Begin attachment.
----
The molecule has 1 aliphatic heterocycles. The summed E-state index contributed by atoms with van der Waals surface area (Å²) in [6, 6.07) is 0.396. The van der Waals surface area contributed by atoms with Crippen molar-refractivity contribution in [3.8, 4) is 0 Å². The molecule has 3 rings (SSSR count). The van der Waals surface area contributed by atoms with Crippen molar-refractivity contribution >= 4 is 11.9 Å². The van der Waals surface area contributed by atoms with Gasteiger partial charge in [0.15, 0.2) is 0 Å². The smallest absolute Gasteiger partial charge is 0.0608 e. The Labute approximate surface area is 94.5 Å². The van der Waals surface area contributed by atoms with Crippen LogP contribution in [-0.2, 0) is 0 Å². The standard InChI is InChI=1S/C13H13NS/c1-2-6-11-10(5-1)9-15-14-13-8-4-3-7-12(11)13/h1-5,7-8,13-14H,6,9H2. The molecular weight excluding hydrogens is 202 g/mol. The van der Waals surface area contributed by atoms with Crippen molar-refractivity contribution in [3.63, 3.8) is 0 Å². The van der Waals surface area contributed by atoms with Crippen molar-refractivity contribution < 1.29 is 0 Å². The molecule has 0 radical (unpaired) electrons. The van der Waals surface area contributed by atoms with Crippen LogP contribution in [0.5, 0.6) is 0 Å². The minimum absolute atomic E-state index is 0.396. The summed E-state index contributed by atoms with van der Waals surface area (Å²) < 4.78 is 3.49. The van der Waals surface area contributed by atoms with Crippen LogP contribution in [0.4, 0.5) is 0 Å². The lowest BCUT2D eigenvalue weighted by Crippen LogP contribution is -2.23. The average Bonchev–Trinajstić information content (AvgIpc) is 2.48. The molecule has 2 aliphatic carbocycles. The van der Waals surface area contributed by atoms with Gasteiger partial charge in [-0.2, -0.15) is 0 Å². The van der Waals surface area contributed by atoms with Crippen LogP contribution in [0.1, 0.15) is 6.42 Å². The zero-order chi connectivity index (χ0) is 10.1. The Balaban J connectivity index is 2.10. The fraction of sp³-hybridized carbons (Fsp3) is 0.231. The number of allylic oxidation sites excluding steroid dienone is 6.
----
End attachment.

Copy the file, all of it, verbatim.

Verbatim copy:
The molecule has 1 aliphatic heterocycles. The summed E-state index contributed by atoms with van der Waals surface area (Å²) in [6, 6.07) is 0.396. The van der Waals surface area contributed by atoms with Crippen molar-refractivity contribution in [3.8, 4) is 0 Å². The molecule has 3 rings (SSSR count). The van der Waals surface area contributed by atoms with Crippen molar-refractivity contribution >= 4 is 11.9 Å². The van der Waals surface area contributed by atoms with Gasteiger partial charge in [0.15, 0.2) is 0 Å². The smallest absolute Gasteiger partial charge is 0.0608 e. The Labute approximate surface area is 94.5 Å². The van der Waals surface area contributed by atoms with Crippen LogP contribution in [-0.2, 0) is 0 Å². The standard InChI is InChI=1S/C13H13NS/c1-2-6-11-10(5-1)9-15-14-13-8-4-3-7-12(11)13/h1-5,7-8,13-14H,6,9H2. The molecular weight excluding hydrogens is 202 g/mol. The van der Waals surface area contributed by atoms with Crippen molar-refractivity contribution in [3.63, 3.8) is 0 Å². The van der Waals surface area contributed by atoms with Crippen molar-refractivity contribution < 1.29 is 0 Å². The molecule has 0 radical (unpaired) electrons. The van der Waals surface area contributed by atoms with Crippen LogP contribution in [0.5, 0.6) is 0 Å². The minimum absolute atomic E-state index is 0.396. The summed E-state index contributed by atoms with van der Waals surface area (Å²) < 4.78 is 3.49. The van der Waals surface area contributed by atoms with Crippen LogP contribution in [0.4, 0.5) is 0 Å². The lowest BCUT2D eigenvalue weighted by Crippen LogP contribution is -2.23. The average Bonchev–Trinajstić information content (AvgIpc) is 2.48. The molecule has 2 aliphatic carbocycles. The van der Waals surface area contributed by atoms with Gasteiger partial charge in [-0.2, -0.15) is 0 Å². The van der Waals surface area contributed by atoms with Crippen LogP contribution in [0.1, 0.15) is 6.42 Å². The zero-order chi connectivity index (χ0) is 10.1. The Balaban J connectivity index is 2.10. The fraction of sp³-hybridized carbons (Fsp3) is 0.231. The number of allylic oxidation sites excluding steroid dienone is 6.